Answering the Question: Why the Ed.L.D.?By Lory Hough
What are the most important skills that the Ed.L.D. students will need to be successful education leaders?
One thing that I have thought about is how much the skills to lead have, in some ways, remained the same over time and how they cut across different sectors. Regardless of where students end up in the field of education, leaders need to be able to understand people and how to get others to focus on a mission. They need to be able to communicate those things so that others understand the larger vision and the mission in relationship to particular aspects of the work. Those things are constant across many different areas of leadership.
Of course, with changes in the field — the opening up of education to other sectors, for example — some of the skills are beginning to change. There is increasingly a need for education leaders to be ahead, to serve almost in a kind of “scanning” capacity in order to be able to anticipate and move people to where they need to be. Leaders also need to be aware of how political the work becomes the higher you move in an organization. What was political at a micro-political level when I was a classroom teacher or a person working in a central office expanded tremendously when I became chief of staff in New York and then deputy chancellor. This really prepared me for what it meant to be a superintendent in Baltimore. The scale of the work, the intensity of the gaze, the scrutiny, the need to constantly serve and respond, and to think through how things connect — it magnified enormously when I became a district superintendent. My sense is there’s an enormous need to prepare people for what that means once you’re in the arena.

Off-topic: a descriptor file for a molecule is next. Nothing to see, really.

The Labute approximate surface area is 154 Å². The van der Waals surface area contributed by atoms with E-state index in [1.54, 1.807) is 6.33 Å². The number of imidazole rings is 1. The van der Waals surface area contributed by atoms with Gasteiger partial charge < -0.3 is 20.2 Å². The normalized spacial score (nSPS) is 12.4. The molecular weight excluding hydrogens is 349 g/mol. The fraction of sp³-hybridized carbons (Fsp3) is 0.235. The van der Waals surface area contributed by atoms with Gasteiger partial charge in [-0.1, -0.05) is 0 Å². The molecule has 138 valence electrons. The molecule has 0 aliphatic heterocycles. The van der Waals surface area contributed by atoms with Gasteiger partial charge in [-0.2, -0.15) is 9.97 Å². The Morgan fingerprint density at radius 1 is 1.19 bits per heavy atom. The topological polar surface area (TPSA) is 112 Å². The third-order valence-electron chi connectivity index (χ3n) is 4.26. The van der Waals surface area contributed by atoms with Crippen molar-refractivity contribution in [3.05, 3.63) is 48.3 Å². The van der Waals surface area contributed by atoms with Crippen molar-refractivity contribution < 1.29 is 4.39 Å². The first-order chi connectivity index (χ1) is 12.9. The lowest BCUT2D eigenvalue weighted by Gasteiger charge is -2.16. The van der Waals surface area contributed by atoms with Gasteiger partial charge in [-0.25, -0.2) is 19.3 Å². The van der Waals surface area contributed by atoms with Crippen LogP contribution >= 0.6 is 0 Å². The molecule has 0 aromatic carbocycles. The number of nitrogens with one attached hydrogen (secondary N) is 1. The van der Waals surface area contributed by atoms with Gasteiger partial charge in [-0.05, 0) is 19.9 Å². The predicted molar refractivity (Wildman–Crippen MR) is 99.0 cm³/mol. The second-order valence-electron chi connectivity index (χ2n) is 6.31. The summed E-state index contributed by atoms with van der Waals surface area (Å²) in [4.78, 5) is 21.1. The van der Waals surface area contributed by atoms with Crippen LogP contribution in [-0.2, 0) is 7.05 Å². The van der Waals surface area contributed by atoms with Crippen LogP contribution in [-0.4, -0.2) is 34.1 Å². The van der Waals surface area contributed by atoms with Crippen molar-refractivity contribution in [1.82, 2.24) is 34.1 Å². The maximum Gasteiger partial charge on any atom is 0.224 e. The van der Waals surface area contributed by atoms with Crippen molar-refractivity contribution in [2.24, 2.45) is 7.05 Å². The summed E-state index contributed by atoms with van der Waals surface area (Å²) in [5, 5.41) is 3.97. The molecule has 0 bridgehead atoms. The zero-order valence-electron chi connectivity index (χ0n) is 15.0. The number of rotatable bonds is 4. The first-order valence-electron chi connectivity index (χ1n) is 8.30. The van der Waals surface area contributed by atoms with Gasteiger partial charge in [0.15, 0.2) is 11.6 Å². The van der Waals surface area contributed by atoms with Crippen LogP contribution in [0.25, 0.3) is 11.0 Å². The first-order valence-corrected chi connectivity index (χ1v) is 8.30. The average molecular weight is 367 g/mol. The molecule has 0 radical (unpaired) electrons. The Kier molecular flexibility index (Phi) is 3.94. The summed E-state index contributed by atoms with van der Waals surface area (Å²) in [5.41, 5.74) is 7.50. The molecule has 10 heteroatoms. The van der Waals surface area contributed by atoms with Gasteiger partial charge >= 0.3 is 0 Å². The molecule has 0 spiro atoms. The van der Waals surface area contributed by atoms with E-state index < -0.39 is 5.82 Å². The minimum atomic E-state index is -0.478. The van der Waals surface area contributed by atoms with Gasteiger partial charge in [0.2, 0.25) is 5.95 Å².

Of course, underlying everything, there’s always a need for a leader to understand him or herself. There are nonnegotiables, there are triggers. You need to understand the triggers, the areas of weakness, and understand how those elements are significant at every single moment, but also how they can either help or hinder the work in relationship to a community. Leadership, at some level, is always a process of managing oneself in relationship to others. That’s an enormous aspect of the work since the personal authority of the leader is always the most important currency. Personal authority becomes a tool for building a team, for making others serve the mission of the institution. That’s the key to the work. Last, I’ve been lucky in my career in having great mentors. There’s a need to connect with people who have the experience and the goodwill to support one in the work. The Ed.L.D. Program has thought through this. It asks: How do these leaders-in-training benefit from the many, many people who are really rooting for effective leadership in education?